Entertainment Bollywood 01 Feb 2019 A new path to Parent ...

A new path to Parenthood

DECCAN CHRONICLE. | TRISHA GHOROI
Published Feb 1, 2019, 12:00 am IST
Updated Feb 1, 2019, 12:11 am IST
Today, not only single women, but single men and gay couples too are opting for adoption and surrogacy
Karan Johar and Tusshar Kapoor (left) also embraced parenthood via surrogacy.
 Karan Johar and Tusshar Kapoor (left) also embraced parenthood via surrogacy.

When Sushmita Sen adopted a baby girl 19 years ago, deciding to walk the path of single parent at age 25, it was something unheard of, especially in Indian society. She showed women and aspiring parents a way quite removed from the conventional one.

Today, not only single women, but single men and gay couples too are opting for adoption and surrogacy. While they are fulfilling their dreams of parenthood, they are also changing the dynamics of a traditional family. The latest to follow in the footsteps of Karan Johar and Tusshar Kapoor is TV czarina Ekta Kapoor. Her recent announcement of entry into motherhood with a surrogate child has opened up an all new chapter on the prevailing dynamics in the modern family.

 

Speaking on the liberal approach towards parenthood, relationship expert Nisha Jamvwal says, “Ekta made a mark, ensured that she was a successful producer, and took the path of parenthood, without wanting to get married. Just as Karan Johar, did. The conventional order of having children and then having a career has changed. Today its achievement, career, satisfaction, children and then last of all, marriage.”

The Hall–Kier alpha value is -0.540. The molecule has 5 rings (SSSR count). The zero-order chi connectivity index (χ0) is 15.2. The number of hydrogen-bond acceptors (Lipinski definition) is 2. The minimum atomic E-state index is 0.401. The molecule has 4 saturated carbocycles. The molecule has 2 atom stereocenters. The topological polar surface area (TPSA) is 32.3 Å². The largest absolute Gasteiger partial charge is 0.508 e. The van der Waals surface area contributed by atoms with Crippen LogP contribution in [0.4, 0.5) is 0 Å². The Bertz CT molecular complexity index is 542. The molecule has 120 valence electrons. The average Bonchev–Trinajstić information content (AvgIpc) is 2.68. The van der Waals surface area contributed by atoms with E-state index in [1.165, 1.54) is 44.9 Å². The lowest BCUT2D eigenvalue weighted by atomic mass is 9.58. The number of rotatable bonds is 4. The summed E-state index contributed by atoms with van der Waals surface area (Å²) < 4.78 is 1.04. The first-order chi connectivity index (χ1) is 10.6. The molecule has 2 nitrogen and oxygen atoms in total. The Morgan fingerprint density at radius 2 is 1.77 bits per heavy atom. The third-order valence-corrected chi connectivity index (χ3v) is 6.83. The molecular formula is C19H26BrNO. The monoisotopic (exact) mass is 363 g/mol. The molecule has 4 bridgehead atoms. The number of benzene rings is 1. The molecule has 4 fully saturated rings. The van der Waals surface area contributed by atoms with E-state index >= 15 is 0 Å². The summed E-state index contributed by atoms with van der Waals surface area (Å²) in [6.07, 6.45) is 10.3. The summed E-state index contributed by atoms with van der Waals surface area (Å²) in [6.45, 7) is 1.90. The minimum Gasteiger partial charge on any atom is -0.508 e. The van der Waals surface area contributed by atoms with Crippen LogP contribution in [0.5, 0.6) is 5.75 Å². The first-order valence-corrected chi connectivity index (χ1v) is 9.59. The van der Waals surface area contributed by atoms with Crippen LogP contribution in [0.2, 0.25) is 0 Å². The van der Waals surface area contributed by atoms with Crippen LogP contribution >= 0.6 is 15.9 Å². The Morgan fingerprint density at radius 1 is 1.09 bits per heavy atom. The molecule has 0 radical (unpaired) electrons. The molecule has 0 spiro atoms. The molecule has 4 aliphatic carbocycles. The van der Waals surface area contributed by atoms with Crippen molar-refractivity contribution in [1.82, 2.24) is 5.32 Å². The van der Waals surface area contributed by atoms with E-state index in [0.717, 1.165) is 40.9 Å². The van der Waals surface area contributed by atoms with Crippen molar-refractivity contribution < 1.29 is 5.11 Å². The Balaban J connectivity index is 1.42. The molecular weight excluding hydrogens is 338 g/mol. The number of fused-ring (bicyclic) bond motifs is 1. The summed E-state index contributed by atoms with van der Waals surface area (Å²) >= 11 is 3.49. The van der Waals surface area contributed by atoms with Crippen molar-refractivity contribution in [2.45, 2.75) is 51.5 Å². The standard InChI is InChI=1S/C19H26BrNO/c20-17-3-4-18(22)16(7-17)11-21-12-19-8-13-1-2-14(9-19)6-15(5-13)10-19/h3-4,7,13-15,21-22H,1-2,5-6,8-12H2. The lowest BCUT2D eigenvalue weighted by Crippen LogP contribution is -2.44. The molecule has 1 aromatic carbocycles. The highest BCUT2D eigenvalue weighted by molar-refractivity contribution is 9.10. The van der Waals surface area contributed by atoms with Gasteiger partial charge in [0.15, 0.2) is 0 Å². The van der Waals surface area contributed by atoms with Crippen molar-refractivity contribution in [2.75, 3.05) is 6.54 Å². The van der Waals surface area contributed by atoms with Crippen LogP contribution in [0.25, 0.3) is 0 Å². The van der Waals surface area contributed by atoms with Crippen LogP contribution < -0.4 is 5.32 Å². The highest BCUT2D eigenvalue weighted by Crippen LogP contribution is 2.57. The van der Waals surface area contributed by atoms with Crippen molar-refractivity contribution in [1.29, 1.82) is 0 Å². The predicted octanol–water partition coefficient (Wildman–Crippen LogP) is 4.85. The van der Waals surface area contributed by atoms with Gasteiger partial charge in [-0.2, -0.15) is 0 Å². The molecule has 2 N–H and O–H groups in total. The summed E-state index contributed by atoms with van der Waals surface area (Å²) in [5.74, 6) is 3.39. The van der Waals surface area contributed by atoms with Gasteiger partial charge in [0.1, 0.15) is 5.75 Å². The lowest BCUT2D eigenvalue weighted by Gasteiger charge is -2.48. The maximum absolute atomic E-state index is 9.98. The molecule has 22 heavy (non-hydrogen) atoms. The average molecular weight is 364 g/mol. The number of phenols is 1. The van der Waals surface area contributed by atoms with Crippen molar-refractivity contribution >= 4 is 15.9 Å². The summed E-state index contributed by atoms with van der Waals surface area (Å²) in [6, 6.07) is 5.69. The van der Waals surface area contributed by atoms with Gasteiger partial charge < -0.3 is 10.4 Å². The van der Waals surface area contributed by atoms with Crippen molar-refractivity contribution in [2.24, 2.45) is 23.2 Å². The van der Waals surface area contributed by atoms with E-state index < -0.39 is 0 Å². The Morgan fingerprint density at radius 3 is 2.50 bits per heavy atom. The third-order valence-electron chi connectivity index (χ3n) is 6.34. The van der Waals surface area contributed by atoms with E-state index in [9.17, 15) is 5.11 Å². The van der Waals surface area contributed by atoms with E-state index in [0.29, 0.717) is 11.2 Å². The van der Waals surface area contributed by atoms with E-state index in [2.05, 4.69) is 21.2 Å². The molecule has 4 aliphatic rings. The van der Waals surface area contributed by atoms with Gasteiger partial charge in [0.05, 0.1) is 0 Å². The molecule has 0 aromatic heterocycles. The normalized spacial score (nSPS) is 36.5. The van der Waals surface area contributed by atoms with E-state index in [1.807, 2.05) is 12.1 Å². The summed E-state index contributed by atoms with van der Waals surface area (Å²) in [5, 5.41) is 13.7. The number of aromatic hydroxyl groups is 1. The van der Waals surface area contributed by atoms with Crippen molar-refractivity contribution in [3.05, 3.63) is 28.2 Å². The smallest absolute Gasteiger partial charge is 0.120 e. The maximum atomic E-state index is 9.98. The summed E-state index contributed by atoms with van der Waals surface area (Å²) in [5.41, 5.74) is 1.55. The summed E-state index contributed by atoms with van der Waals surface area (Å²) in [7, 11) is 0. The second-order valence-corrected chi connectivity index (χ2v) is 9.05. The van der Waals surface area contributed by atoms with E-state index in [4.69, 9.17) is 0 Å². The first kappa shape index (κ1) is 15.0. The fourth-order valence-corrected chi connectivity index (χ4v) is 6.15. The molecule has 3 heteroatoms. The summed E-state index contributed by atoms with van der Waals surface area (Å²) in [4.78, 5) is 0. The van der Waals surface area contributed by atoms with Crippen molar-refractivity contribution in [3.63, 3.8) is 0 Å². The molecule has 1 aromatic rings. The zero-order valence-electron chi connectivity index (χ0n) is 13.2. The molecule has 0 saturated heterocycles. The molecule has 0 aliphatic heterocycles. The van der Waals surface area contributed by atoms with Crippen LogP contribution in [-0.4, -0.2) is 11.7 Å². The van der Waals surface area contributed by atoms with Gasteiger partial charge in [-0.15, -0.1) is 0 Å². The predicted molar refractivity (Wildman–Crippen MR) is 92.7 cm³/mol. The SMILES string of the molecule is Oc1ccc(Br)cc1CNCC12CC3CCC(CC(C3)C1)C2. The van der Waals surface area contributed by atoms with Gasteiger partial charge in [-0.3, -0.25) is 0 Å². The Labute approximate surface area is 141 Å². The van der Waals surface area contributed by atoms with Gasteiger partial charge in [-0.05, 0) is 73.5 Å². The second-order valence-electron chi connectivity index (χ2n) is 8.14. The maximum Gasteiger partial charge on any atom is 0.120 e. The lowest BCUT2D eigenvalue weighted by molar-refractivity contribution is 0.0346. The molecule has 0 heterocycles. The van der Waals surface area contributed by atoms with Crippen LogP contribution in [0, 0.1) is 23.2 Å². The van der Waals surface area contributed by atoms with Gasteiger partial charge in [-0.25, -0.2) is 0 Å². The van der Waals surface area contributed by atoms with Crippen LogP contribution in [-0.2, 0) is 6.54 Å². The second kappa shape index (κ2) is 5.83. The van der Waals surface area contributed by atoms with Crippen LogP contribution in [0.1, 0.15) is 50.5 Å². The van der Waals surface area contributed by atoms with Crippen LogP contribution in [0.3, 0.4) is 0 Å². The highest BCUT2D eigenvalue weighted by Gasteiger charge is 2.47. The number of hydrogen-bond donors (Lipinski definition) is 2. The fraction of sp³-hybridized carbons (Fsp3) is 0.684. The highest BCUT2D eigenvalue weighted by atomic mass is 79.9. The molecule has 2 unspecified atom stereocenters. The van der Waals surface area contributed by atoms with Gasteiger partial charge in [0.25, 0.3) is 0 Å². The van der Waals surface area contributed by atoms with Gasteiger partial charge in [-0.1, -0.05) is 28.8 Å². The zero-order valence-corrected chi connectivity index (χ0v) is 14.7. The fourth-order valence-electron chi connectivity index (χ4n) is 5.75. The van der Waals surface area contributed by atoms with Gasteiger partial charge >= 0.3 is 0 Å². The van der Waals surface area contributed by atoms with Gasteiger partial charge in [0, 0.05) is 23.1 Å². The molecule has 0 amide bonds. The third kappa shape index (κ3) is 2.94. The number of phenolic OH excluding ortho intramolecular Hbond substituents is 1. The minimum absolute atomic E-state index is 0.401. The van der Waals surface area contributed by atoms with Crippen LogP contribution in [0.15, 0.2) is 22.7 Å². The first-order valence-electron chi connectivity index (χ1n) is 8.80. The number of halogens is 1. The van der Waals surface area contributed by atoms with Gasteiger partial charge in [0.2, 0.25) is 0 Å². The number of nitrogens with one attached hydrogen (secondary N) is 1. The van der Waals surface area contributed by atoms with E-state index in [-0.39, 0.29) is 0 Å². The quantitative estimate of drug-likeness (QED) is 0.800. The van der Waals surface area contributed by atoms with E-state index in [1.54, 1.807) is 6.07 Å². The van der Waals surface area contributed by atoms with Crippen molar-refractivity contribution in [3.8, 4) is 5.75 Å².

When Ekta’s nephew Laksshya was born in 2017, Tusshar’s parents Shobha and Jeetendra Kapoor were delighted with the new addition to their family and had said in a statement, “We could not be more excited to be grandparents to Laksshya, and are completely supportive of Tusshar’s decision. This is certainly a tremendous blessing and an exciting time in our lives.”

 

Despite the change in the conventional roles in parenting, a strong support system in form of parents and friends is filling the gap. The current generation is more comfortable with being parents than getting into a marriage they don’t believe in. Priya Warrier, a clinical psychologist says, “I think the whole thing has new meaning because you have the younger generation today not believing in marriage, so the institution of marriage in the cities is more or less failing as most people are equating financial stability with emotional stability.”

 

Pointing out that even in a traditional family, practically only one parent brings up the child, Nisha says, “One parent has always brought up the child. Very few cases have both parents taking equal responsibility, especially in India.”

She continues, “I think it is love and bond of friendship and nurturing and it’s perfectly fine because 90 per cent of children always have the concentration of one parent. And I don’t think there is going to be a psychological effect on the child, because you do have grandparents, friends, and the women or a man may have a partner if not husband or wife. As long as there is mentoring, nurture kindness, I don’t think a child who doesn’t know the existence of another parent would ever feel the dearth.”

 

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